The Associated Chambers of Commerce & Industry of India (Assocham) has asked the Modi government to do away with all kinds of surchage on corporation tax, service tax and similar levies to make tax calcuations easy.

"Eliminate all surcharges on corporation tax, service tax, etc. This does not promote ease of doing business, when everyone has to calculate taxes to two decimal places. Adjust tax rates where necessary," it said in its recommendations to the government at the pre-budget meeting held on 6 January, 2016.

Besides, it also wants a change in the system for paying service tax on government payments.

"Service tax should be paid by contractors to government, only when the receive the payment from the government (this could be deducted from the government's payment)," it said.

Union Minister for Finance Arun Jaitley met representatives of trade and industry as part of his interaction with various stakeholders in the run-up to the Union Budget, which is likely to be presented on 29 February.

Department of Economic Affairs secretary Shaktikanta Das, Revenue secretary Hasmukh Adhia, Department of Industrial Policy and Promotion (DIPP) secretary Amitabh Kant and Chief Economic Adviser (CEA) Arvind Subramanian were also present at the meeting.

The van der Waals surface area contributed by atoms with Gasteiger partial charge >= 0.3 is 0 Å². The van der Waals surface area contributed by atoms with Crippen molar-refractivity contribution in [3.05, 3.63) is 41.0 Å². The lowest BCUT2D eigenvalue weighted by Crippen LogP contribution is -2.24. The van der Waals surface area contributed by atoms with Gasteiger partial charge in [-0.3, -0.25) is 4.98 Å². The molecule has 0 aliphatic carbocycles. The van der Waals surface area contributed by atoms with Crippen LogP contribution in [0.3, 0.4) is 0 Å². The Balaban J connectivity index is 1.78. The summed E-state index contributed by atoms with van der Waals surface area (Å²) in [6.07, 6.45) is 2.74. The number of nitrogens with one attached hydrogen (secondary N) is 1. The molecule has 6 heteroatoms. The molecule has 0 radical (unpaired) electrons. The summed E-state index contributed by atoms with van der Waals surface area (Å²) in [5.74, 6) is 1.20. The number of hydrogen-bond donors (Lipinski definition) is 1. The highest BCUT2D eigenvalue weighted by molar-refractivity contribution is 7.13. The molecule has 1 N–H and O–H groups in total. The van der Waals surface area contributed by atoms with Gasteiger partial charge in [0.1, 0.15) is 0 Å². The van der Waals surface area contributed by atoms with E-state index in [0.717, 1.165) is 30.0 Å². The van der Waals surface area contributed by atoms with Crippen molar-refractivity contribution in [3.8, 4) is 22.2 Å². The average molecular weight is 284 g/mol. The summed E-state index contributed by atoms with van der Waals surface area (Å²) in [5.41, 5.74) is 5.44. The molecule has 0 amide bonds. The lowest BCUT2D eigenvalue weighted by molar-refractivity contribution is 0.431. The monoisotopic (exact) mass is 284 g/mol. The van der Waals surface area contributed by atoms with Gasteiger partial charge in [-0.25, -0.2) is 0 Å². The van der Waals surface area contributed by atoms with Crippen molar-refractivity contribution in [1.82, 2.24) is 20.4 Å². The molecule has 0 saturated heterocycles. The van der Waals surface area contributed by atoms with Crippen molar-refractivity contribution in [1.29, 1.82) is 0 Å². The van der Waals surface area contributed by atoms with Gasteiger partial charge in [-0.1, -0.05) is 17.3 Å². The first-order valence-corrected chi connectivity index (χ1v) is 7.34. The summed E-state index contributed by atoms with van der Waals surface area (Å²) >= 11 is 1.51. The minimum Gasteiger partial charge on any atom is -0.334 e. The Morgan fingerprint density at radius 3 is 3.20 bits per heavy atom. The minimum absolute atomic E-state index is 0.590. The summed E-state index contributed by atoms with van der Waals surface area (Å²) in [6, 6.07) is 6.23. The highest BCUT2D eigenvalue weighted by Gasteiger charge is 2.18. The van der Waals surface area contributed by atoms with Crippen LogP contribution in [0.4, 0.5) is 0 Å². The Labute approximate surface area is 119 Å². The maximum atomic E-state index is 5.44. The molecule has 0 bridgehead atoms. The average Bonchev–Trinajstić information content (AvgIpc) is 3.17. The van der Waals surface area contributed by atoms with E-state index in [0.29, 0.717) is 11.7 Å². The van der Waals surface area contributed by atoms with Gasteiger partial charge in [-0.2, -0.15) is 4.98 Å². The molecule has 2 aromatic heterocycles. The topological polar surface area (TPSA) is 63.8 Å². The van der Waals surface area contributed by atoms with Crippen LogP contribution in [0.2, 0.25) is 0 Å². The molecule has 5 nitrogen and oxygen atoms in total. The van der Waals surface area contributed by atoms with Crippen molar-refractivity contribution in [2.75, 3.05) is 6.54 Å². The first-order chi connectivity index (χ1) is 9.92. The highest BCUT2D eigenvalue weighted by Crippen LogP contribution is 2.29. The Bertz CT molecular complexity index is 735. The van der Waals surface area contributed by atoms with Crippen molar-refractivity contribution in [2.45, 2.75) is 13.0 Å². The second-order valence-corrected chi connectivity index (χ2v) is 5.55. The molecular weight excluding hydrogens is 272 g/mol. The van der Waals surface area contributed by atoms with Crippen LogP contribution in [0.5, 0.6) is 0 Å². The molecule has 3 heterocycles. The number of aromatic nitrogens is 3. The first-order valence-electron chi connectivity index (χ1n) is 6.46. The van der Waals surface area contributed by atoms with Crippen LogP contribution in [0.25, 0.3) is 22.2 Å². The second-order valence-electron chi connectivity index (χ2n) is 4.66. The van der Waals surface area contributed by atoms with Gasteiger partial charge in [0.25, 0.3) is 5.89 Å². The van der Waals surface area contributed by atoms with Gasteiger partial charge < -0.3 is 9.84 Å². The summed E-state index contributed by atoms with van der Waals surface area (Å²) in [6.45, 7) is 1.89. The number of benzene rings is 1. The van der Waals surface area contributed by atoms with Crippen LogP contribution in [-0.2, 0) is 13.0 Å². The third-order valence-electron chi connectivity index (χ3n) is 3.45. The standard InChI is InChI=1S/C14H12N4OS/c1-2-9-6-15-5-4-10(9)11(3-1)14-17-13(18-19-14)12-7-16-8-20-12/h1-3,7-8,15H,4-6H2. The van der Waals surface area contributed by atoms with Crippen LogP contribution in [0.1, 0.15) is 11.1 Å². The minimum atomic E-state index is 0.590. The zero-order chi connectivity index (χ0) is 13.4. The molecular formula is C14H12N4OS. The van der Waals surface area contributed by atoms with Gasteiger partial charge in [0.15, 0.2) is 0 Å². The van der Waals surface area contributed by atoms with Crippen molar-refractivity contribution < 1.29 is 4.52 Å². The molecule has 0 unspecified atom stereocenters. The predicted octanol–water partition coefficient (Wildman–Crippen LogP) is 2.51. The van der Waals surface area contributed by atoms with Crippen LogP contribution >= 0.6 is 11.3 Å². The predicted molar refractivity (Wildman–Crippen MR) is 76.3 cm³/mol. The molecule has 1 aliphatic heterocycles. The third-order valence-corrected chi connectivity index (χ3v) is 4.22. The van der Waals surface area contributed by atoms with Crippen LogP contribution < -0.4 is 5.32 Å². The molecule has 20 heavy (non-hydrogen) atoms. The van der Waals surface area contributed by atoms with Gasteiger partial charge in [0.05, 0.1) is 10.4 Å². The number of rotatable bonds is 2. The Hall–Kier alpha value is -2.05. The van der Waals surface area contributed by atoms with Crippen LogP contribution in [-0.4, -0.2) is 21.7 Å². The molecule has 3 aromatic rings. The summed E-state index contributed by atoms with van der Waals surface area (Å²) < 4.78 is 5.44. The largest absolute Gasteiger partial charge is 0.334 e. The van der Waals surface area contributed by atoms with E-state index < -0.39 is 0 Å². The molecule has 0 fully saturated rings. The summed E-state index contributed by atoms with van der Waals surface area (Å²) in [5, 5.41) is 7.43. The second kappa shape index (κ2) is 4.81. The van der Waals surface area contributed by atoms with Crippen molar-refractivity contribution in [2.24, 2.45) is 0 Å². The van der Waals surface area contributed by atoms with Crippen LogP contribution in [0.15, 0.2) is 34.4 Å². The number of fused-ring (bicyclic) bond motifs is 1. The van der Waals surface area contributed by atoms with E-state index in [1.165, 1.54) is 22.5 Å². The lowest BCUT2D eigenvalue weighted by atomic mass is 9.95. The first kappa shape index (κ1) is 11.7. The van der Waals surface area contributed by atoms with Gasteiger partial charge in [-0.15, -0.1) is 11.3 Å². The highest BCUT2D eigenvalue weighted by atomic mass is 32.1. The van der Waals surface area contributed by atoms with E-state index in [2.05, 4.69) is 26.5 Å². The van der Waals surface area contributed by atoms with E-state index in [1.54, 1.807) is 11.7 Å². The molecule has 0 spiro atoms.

The Narendra Modi government is facing both domestic and global headwinds this year, reflected in exports falling for the 12th straight month in November last year, besides a tepid growth in private capital expenditure, forcing the government to take the lead in driving growth.

Exports contribute to about 20% to India's GDP, which grew 7.4% in the second quarter, taking the half-yearly growth rate to 7.2% this fiscal. 

In its mid-year economic review released last month, the NDA government revised its FY2016 growth rate projection to 7-7.5% from the earlier 8-8.5%.

The growth rate for the next fiscal, which will be guided by Budget 2016, will not change much unless the government fast-tracks economic reforms, said an economist.

"The FY16-17 outlook is unlikely to be any different if supply-side reforms remain on the slow lane," said Radhika Rao, economist, group research, DBS Bank, in her note.

"With private investment still on a slow-burner, higher public-sector participation will be needed to pick part of the slack," she added.

The government is taking the lead in increasing investments in infrastructure, by seeking participation of sovereign funds from Singapore, Russia, the UAE and other countries.

Budget halwa

The process of printing budget documents began with with the ritualistic halwa ceremony at North Block. This year, Jaitley will find it difficult to stir the economy in a big way, given that many sectors are seeing a slack in performance, especially in exports.